The U.S. and Cuba built sudden momentum Friday toward easing half a century of hostility as President Obama met Havana’s willingness to discuss sensitive topics, including human rights, with a declaration that he was ready for a “new beginning” in relations.
One official acknowledged that the Obama administration was caught off guard by Cuban President Raul Castro’s willingness to discuss issues long considered off-limits by the communist leadership. Obama wants Cuba to make the next move, possibly by releasing political prisoners or removing restrictions on the press, the official said.
Cuba’s willingness to talk does not mean it is willing to change policies. But the rhetorical exchange was the most hopeful sign in years of a thawing in relations between the two countries. The possibility of change was emphasized by a friendly greeting between Obama and Venezuelan President Hugo Chavez, a longtime U.S. critic and supporter of Cuba.
Obama and Chavez were among the leaders attending the Summit of the Americas in Trinidad and Tobago, a gathering of 34 democratically elected leaders from the Western Hemisphere. The two presidents shook hands and smiled broadly at each other.
The flurry of overtures represented the latest in the diplomatic choreography since the election of Obama. The U.S. president has called for a new openness with Cuba and has begun easing restrictions on contacts with the island.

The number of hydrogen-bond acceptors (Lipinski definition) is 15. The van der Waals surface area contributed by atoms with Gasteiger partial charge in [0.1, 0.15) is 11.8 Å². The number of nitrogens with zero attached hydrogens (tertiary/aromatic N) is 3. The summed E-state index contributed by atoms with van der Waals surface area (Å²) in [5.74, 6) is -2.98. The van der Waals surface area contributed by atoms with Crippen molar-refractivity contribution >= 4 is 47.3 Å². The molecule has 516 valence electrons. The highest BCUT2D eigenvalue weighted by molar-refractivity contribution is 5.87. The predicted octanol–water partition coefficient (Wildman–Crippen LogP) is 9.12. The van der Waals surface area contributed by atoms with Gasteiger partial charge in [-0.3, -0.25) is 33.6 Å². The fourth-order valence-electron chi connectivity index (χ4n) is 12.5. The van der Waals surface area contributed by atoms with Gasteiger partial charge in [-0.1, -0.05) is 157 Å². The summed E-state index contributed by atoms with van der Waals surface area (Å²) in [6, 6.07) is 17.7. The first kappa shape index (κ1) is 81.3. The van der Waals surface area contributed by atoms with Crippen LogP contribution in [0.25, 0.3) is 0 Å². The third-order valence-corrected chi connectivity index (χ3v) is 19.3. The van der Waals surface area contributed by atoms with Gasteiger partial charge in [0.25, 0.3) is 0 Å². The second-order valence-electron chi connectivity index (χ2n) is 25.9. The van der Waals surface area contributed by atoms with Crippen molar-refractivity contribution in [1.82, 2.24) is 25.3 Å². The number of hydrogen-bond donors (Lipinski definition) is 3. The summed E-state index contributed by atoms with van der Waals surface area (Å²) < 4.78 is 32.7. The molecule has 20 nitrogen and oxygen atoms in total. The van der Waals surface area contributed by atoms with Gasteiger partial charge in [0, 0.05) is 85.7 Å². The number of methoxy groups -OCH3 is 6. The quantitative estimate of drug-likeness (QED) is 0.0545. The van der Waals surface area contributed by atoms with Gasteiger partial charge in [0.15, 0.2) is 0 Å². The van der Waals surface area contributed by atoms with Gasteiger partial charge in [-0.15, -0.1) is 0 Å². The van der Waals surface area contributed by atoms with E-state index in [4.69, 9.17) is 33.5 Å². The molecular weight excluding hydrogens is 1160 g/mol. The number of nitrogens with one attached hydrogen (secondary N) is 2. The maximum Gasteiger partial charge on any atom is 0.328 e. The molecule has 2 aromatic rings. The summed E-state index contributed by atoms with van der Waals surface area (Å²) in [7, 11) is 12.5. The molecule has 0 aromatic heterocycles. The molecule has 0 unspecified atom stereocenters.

Castro responded Thursday at a meeting of leftist leaders in Venezuela.
“We are willing to discuss everything -- human rights, freedom of press, political prisoners, everything, everything, everything they want to talk about,” Castro said. “We could be wrong, we admit it. We’re human.”
Obama, in opening remarks at the summit Friday, spoke of the relationship between the two countries.
“The United States seeks a new beginning with Cuba,” Obama said. “Over the past two years, I have indicated -- and I repeat today -- that I am prepared to have my administration engage with the Cuban government on a wide range of issues -- from human rights, free speech, and democratic reform to drugs, migration and economic issues.”
Analysts and lawmakers who favor expanded U.S. contact with Cuba cautioned that at least three attempts in the last 35 years to relax tensions collapsed in acrimony.
But Castro’s explicit offer to discuss issues such as political prisoners and human rights with U.S. officials was apparently a first for a top Cuban official, and White House Press Secretary Robert Gibbs said Obama administration officials were “particularly struck” by that concession.
Arriving at the Summit of the Americas, Obama approached Chavez as leaders waited in line to enter a reception. The two spoke about changing their countries’ relationship, Chavez’s office said in a statement, which a senior Obama administration official did not dispute.
During his opening remarks, Obama did not say he would seek to end the U.S. trade embargo against Cuba. But he indicated an openness to shift U.S. policies, pointing to his decision this week to ease travel and financial restrictions on Cuban Americans.
U.S. Secretary of State Hillary Rodham Clinton, speaking earlier, addressed Castro’s remarks more directly.